The Cloud Security Alliance (CSA) reports that an estimated 70% of all businesses worldwide now operate, wholly or at least in part, on the Cloud. This exceptional adaption of the technology trickles down to the benefits of cloud computing for businesses, including higher flexibility, lower fixed costs, and increased collaborations. Besides, as the workplaces evolve to meet new demands, more businesses seek platforms that allow freedom to work from anywhere.
Still, the Cloud has its fair share of security concerns. A recent Cloud Security Spotlight Report indicated that up to 90% of the organizations utilizing the Cloud infrastructure are concerned over its security. These concerns range from the fear of hijacked accounts to massive-scale data breaches that could put an organization and its clients at significant risk.
Some of the major risks in the Cloud include:
APIs have enabled organizations to customize their cloud experience to fit their business needs. Unfortunately, this helpful tool threatens Cloud security, especially as it pertains to authentication, provision of access, and encryption.
Notably, as the APIs infrastructure grows, so do the security risks. Specifically, the more businesses rely on APIs, the greater their vulnerability, especially as it pertains to the communication between the different applications. These make for a suitable channel through which cybercriminals can gain access and exploit your system.
While it is possible to track and possibly mitigate external threats, internal threats can go undetected for more extended periods and stand to impact your systems significantly.
Internal threats can be as simple as employees within your organization using their authorized access to get into your cloud-based services and eventually misuse them. There have been reports of employees using their access to get financial forms and other sensitive information from employers’ Cloud-based platforms.
An additional insider threat is when employees unknowingly grant malware access to your systems. These internal threats require that a business continually controls access, implements technologies that guard against misuse of their cloud-based services, and creates business partnerships that make it easy to mitigate any threats.
A threat that continues to plague Cloud services is malware injections in which scripts or code are embedded into specific services. These act as valid instances and can run as SaaS to the cloud server, thus maintaining anonymity. They are often engineered to run within the Cloud servers themselves and can compromise the integrity of sensitive information. What is even more concerning is that attackers to said systems can work at the same time as legitimate users continuously eavesdropping on legit Cloud usage.
Abuse of Cloud Services
The growth of the Cloud infrastructure has meant that both small and large enterprises can integrate the services into their operations. Specifically, all organizations, despite their size can host vast amounts of data within the Cloud.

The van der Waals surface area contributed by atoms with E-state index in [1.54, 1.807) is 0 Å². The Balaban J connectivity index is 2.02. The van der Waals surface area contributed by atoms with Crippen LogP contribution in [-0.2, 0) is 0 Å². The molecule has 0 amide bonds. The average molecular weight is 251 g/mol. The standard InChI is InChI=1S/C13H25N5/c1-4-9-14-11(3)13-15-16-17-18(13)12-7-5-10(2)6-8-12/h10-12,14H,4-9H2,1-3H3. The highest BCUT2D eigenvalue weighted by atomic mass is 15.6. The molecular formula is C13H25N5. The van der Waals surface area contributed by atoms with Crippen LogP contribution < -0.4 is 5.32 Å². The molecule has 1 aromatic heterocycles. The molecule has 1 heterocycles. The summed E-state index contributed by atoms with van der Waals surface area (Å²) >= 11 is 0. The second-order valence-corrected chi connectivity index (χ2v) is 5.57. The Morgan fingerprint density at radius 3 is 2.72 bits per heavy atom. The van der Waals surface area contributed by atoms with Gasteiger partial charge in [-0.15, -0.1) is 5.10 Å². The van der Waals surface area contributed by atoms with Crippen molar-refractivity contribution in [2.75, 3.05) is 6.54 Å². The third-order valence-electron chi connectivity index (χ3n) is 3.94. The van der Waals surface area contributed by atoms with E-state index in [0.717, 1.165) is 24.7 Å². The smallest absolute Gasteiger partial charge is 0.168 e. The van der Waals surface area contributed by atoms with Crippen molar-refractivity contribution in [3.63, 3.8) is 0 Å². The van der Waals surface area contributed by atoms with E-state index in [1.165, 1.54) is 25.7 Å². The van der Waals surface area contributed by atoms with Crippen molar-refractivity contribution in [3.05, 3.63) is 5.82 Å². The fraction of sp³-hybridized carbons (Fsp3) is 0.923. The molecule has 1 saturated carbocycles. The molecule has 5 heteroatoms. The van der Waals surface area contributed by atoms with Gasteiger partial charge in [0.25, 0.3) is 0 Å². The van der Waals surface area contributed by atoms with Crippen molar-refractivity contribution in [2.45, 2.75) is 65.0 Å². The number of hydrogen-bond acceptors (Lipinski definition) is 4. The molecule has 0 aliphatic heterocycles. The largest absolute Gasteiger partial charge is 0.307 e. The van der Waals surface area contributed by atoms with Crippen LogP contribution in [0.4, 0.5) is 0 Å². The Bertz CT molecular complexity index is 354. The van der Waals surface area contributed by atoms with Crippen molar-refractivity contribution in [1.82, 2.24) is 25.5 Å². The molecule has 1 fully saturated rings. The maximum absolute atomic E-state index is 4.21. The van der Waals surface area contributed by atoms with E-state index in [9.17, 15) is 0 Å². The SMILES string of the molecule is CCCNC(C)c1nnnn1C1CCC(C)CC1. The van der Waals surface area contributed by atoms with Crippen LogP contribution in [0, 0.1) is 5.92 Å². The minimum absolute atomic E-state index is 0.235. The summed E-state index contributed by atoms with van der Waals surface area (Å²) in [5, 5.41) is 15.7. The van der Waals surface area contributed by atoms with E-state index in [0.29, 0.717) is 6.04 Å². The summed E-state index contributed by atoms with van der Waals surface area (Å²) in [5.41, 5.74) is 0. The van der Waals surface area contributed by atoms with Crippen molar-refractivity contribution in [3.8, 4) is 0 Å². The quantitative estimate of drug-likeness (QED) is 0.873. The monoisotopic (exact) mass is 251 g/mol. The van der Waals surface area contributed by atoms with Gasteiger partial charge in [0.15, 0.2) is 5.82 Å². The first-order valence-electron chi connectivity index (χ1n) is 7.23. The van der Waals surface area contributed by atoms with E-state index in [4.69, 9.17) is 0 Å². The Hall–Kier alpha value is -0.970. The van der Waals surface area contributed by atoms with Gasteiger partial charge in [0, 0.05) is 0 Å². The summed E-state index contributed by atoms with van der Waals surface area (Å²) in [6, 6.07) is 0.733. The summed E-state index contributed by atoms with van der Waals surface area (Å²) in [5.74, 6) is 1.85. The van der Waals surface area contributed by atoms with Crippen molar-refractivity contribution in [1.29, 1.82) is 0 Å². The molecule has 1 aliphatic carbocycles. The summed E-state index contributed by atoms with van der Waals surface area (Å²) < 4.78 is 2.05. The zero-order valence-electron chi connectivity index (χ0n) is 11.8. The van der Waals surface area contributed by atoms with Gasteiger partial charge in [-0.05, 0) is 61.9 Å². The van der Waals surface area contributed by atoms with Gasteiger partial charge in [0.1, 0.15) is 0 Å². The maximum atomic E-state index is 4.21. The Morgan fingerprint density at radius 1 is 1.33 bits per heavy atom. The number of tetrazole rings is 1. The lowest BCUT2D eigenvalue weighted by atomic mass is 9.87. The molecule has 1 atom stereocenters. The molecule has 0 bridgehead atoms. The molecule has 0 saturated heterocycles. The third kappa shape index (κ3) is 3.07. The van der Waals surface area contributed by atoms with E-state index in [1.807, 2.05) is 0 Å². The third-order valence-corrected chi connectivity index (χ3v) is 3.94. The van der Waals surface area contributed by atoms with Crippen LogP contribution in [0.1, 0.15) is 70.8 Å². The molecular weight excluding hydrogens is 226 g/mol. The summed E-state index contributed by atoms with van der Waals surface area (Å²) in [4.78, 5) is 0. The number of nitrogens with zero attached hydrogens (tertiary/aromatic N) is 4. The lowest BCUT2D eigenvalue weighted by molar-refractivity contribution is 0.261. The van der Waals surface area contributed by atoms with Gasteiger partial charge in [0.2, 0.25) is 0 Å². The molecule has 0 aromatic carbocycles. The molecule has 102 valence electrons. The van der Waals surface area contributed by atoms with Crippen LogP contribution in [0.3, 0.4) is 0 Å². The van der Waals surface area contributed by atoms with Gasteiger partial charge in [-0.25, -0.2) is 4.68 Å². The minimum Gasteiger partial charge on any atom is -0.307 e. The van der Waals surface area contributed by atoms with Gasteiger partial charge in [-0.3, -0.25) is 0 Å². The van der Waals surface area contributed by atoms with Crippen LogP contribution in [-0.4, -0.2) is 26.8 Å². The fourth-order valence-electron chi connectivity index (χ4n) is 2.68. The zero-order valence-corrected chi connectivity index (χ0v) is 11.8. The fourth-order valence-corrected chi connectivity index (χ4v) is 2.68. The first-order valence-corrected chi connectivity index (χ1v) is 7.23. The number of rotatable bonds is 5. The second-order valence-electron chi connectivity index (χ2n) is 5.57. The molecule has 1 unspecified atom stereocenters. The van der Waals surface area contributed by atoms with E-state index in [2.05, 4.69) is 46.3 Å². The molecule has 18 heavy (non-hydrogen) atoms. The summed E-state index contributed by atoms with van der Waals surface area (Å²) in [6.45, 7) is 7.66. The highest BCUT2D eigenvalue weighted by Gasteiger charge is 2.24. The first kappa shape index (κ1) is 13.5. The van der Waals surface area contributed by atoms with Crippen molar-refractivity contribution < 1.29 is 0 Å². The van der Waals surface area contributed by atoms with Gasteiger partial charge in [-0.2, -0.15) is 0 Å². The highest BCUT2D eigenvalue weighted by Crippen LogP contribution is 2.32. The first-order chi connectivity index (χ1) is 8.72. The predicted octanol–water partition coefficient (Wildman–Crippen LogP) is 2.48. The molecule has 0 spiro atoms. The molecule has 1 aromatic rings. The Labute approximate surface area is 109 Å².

This unprecedented storage capacity has proven to be both advantageous and detrimental to businesses. Hackers are now able to host their malware and illegal software on the platform and ultimately spread it to unsuspecting users.
Besides, the platform is increasingly being used to pirate software, videos, and other material, all of which are in contravention with the U.S. Copyright Law. This problem sheds light on the inability to monitor usage and set guidelines for using Cloud services, which all stand to be detrimental for all users.
Denial of Service Attacks
While denial of service attacks do not attempt to get access to your system through the breach of your security parameters, they make your website or servers unavailable to legitimate users. Using the Cloud, attackers can successfully deny you vital services, which could threaten your profits or continuity of business.
It has been found that hackers and other cybercriminals might use the DoS as a smokescreen as they initiate more sophisticated attacks on your systems. As such, having a web application firewall taken down might indicate a more significant problem that could, at first, remain undiagnosed.
Cloud security remains a shared responsibility between you as the user and the service provider you work with. This partnership requires that both you as the client and the provider be proactive as it pertains to protecting your data. However, some partnerships require that you take control of key security protocols. Overall, the Cloud will often require shared responsibility as it pertains to your security. When a party within the partnership fails to honor their end of the deal, there is a greater likelihood of vulnerabilities.
Arguably, the Cloud has opened new frontiers regarding storage, flexibility, and physical access. It has equally spread new security concerns that require a robust Cloud security strategy if you are to keep your business and its data away from the prying eyes of cybercriminals. Overall, understanding the major security concerns should ensure that your organization has an adept incidence response mechanism that ensures your network infrastructure is protected with appropriate remediation actions.